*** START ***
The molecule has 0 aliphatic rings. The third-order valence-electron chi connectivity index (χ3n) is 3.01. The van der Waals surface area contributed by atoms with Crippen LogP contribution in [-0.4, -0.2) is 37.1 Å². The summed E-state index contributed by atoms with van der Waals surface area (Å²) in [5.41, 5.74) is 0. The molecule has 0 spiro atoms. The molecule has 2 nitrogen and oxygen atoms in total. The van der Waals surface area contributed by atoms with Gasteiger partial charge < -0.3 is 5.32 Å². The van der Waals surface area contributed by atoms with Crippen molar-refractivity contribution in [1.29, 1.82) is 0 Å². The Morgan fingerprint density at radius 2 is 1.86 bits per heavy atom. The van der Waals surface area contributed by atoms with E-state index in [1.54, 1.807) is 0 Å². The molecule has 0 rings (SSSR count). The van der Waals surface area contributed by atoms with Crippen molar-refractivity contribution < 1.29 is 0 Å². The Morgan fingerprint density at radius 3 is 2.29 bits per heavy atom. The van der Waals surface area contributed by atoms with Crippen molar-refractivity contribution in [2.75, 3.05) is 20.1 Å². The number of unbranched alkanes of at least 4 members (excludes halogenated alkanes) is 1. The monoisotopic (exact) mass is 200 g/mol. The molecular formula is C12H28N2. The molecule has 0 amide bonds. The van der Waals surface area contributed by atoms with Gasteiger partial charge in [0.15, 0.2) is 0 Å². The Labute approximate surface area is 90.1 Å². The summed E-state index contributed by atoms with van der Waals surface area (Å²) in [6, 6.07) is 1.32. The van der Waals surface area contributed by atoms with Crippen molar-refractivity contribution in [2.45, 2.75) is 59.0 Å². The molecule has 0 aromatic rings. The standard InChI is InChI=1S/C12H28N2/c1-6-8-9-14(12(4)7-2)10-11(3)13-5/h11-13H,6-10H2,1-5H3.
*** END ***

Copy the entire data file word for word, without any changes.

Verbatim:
The molecule has 0 aliphatic rings. The third-order valence-electron chi connectivity index (χ3n) is 3.01. The van der Waals surface area contributed by atoms with Crippen LogP contribution in [-0.4, -0.2) is 37.1 Å². The summed E-state index contributed by atoms with van der Waals surface area (Å²) in [5.41, 5.74) is 0. The molecule has 0 spiro atoms. The molecule has 2 nitrogen and oxygen atoms in total. The van der Waals surface area contributed by atoms with Gasteiger partial charge < -0.3 is 5.32 Å². The van der Waals surface area contributed by atoms with Crippen molar-refractivity contribution in [1.29, 1.82) is 0 Å². The Morgan fingerprint density at radius 2 is 1.86 bits per heavy atom. The van der Waals surface area contributed by atoms with E-state index in [1.54, 1.807) is 0 Å². The molecule has 0 rings (SSSR count). The van der Waals surface area contributed by atoms with Crippen molar-refractivity contribution < 1.29 is 0 Å². The Morgan fingerprint density at radius 3 is 2.29 bits per heavy atom. The van der Waals surface area contributed by atoms with Crippen molar-refractivity contribution in [2.75, 3.05) is 20.1 Å². The number of unbranched alkanes of at least 4 members (excludes halogenated alkanes) is 1. The monoisotopic (exact) mass is 200 g/mol. The molecular formula is C12H28N2. The molecule has 0 amide bonds. The van der Waals surface area contributed by atoms with Gasteiger partial charge in [0.15, 0.2) is 0 Å². The Labute approximate surface area is 90.1 Å². The summed E-state index contributed by atoms with van der Waals surface area (Å²) in [6, 6.07) is 1.32. The van der Waals surface area contributed by atoms with Crippen molar-refractivity contribution in [2.45, 2.75) is 59.0 Å². The molecule has 0 aromatic rings. The standard InChI is InChI=1S/C12H28N2/c1-6-8-9-14(12(4)7-2)10-11(3)13-5/h11-13H,6-10H2,1-5H3.